My mother heard me screaming in the middle of the night. It was the kind of scream that made her grab her rifle in one hand and some ammo in another. It was a spring night and I was sleeping with my window open, which was right above my bed; I loved breathing in the fresh air. That night, in that open window, I heard the banging of a ladder, and by the time my mother made it into the room and began loading her gun, a man was about to climb in. She said something along the lines of: “Bethany, come over here. I don’t want you to get his brain matter on your face.” I backed up behind her and my mother raised her gun. The would-be intruder slowly backed down the ladder. As he climbed down, my mother approached. The barrel of her rifle was inches away from his face and she told him, “Next time you come here, I won’t hesitate.”
The criminal fled and never came back. Lessons learned, on both sides of the equation. Decades hence, due to Bethany's outspoken critiques of Donald Trump during the 2016 election, she was targeted by the Alt-Right's darkest corners. A Jewish woman, raising a Jewish family, she was literally threatened by actual Nazis:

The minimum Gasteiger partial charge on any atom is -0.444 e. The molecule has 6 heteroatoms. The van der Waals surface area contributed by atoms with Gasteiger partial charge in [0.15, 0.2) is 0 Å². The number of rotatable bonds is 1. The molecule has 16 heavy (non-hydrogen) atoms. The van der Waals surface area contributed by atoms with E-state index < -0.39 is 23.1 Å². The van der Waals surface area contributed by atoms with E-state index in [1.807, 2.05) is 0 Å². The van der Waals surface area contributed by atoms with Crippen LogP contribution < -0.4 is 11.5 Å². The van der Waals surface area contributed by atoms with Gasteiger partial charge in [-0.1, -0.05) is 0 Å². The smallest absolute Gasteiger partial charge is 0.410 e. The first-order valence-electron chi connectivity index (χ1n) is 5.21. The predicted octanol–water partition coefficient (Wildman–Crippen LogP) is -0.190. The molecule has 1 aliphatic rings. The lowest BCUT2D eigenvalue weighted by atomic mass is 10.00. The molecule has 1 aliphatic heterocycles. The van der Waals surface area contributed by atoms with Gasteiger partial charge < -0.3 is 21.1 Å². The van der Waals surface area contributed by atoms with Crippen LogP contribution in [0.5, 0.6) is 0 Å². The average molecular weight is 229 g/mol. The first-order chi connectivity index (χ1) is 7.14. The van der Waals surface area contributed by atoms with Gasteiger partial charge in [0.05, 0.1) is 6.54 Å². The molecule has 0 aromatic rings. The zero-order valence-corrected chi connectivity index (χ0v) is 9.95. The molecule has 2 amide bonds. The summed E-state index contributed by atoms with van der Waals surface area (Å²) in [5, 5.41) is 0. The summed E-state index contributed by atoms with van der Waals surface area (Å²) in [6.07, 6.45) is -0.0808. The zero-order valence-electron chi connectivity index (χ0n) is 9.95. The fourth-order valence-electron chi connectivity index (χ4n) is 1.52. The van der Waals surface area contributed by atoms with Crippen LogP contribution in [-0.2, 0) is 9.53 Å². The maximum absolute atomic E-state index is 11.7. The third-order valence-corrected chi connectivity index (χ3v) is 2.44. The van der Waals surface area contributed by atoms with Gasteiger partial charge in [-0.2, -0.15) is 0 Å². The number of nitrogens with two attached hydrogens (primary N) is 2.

Over the Republican primary season, I was an outspoken conservative critic of then-candidate Donald Trump, and a torrent of hate rolled my way. I would later learn just how much: The Anti-Defamation League named me one of the top 10 Jewish journalists to be attacked by the alt-right during the election season. After years of receiving death threats for my conservative views, months of being attacked by the alt-right and then having our address published online by the neo-Nazi Daily Stormer, I pushed myself to finally go through the process of asking friends for letters attesting to my character, obtaining fingerprints and submitting to background checks. I was given a reason to feel that I needed to defend myself and my family. And I acted on it.